I wore Phillip Lim to my father's funeral. A grey frock that I bought in the fall of 2010. I remember buying it thinking, "This is a sensible dress." It's modest. It's modern. It's a sensible dress. It's the highest-fashion version of sensible I'll partake in. It's beautifully made (as 3.1 seems to do so well on a mass level) with a slight masculine air (which I love). And it hangs. It hangs on the body. The way good clothes hang. Little did I know that I was buying a dress for my father's funeral.
That's the way fashion works. It commemorates moments. But you don't choose it for the moment. The moment chooses you. I wore Phillip Lim to my father's funeral in February of this year. It's the only time I've worn the dress.
I think it apropos for my coming out party with the HuffPost (wha what!) to be a FNO-centric piece. Fashion has played a very big part in my life, whether I like to admit it or not. And I think what's so fascinating about Fashion's Night Out in particular is that it's all-consuming in New York, and in LA people are still like, "What's that?"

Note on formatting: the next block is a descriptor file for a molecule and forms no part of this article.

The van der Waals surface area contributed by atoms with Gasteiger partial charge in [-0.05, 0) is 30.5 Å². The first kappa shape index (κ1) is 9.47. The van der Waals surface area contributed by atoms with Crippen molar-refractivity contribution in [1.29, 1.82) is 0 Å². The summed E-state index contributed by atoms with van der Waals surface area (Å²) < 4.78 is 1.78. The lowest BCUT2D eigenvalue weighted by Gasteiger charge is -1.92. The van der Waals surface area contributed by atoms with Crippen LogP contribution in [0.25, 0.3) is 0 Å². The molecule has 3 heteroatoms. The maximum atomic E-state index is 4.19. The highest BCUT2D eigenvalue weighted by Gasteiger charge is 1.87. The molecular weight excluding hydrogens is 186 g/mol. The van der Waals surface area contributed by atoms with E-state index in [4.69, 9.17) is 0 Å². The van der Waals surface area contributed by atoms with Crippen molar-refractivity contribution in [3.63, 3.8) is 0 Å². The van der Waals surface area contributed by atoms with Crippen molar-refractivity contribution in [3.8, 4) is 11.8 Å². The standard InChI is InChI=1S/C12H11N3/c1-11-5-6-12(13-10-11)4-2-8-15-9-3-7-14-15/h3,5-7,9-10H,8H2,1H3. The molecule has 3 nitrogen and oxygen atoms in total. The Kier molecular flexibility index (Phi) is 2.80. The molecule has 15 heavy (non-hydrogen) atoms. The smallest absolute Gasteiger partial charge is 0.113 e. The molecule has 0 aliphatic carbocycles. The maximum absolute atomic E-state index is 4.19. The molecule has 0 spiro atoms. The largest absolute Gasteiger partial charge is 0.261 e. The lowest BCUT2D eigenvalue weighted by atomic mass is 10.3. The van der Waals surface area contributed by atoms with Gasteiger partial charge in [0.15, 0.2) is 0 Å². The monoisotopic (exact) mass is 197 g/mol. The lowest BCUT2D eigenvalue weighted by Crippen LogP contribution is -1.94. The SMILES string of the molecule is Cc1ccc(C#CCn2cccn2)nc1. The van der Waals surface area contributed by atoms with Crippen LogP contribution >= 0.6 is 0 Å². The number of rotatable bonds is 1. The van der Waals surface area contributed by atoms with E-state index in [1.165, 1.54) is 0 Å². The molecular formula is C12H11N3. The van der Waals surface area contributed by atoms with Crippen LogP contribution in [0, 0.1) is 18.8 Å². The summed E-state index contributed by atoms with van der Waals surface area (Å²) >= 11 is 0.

Which is what my friends asked me all day long as I was enlisting help to commemorate this once-a-year Vogue/CFDA collab that partners up with designers and stores and brands ALL over the world, to unite for Fashion for Good on one night. All the stores stay open late. Proceeds go to various charities. Lots of special appearances. It's a way to fashionably unite the world and kick off NYFW. It's huge in New York. The city vibrates! There was definitely a shut down at Phillip Lim this past Thursday night. No. Literally, the Fire Marshall shut down the party because the forward-thinking team at Phillip Lim had the hottest-new-wave-you-haven't-heard-but-you-will band Cults performing live. Oh yes, my friend. The hipsters were out in full affect. Suspenders, bow ties, and thick black-rimmed glasses pulled me across a floor with out my permission... hipsters in a can. Sardine hipsters. Mosh-o-hipster.
But I digress.